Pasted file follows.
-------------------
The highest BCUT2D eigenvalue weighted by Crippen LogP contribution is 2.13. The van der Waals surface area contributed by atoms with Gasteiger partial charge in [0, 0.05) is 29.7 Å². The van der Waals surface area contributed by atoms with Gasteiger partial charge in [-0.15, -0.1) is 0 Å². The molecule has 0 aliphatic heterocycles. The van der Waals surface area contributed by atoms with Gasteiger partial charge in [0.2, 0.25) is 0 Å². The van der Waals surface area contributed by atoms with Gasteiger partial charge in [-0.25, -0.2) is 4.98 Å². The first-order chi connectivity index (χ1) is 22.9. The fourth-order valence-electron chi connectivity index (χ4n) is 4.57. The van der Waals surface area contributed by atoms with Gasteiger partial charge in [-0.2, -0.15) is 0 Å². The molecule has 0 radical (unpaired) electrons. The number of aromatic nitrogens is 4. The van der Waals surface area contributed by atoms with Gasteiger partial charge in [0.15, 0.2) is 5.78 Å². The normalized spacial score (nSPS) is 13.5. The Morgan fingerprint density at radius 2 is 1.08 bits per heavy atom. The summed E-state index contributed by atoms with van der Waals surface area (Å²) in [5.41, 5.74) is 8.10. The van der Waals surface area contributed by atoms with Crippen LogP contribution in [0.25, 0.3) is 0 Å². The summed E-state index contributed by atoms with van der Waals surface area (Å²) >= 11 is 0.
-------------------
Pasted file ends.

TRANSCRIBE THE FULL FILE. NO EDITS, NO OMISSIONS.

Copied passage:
The highest BCUT2D eigenvalue weighted by Crippen LogP contribution is 2.13. The van der Waals surface area contributed by atoms with Gasteiger partial charge in [0, 0.05) is 29.7 Å². The van der Waals surface area contributed by atoms with Gasteiger partial charge in [-0.15, -0.1) is 0 Å². The molecule has 0 aliphatic heterocycles. The van der Waals surface area contributed by atoms with Gasteiger partial charge in [0.2, 0.25) is 0 Å². The van der Waals surface area contributed by atoms with Gasteiger partial charge in [-0.25, -0.2) is 4.98 Å². The first-order chi connectivity index (χ1) is 22.9. The fourth-order valence-electron chi connectivity index (χ4n) is 4.57. The van der Waals surface area contributed by atoms with Gasteiger partial charge in [-0.2, -0.15) is 0 Å². The molecule has 0 radical (unpaired) electrons. The number of aromatic nitrogens is 4. The van der Waals surface area contributed by atoms with Gasteiger partial charge in [0.15, 0.2) is 5.78 Å². The normalized spacial score (nSPS) is 13.5. The Morgan fingerprint density at radius 2 is 1.08 bits per heavy atom. The summed E-state index contributed by atoms with van der Waals surface area (Å²) in [5.41, 5.74) is 8.10. The van der Waals surface area contributed by atoms with Crippen LogP contribution in [0.25, 0.3) is 0 Å². The summed E-state index contributed by atoms with van der Waals surface area (Å²) >= 11 is 0.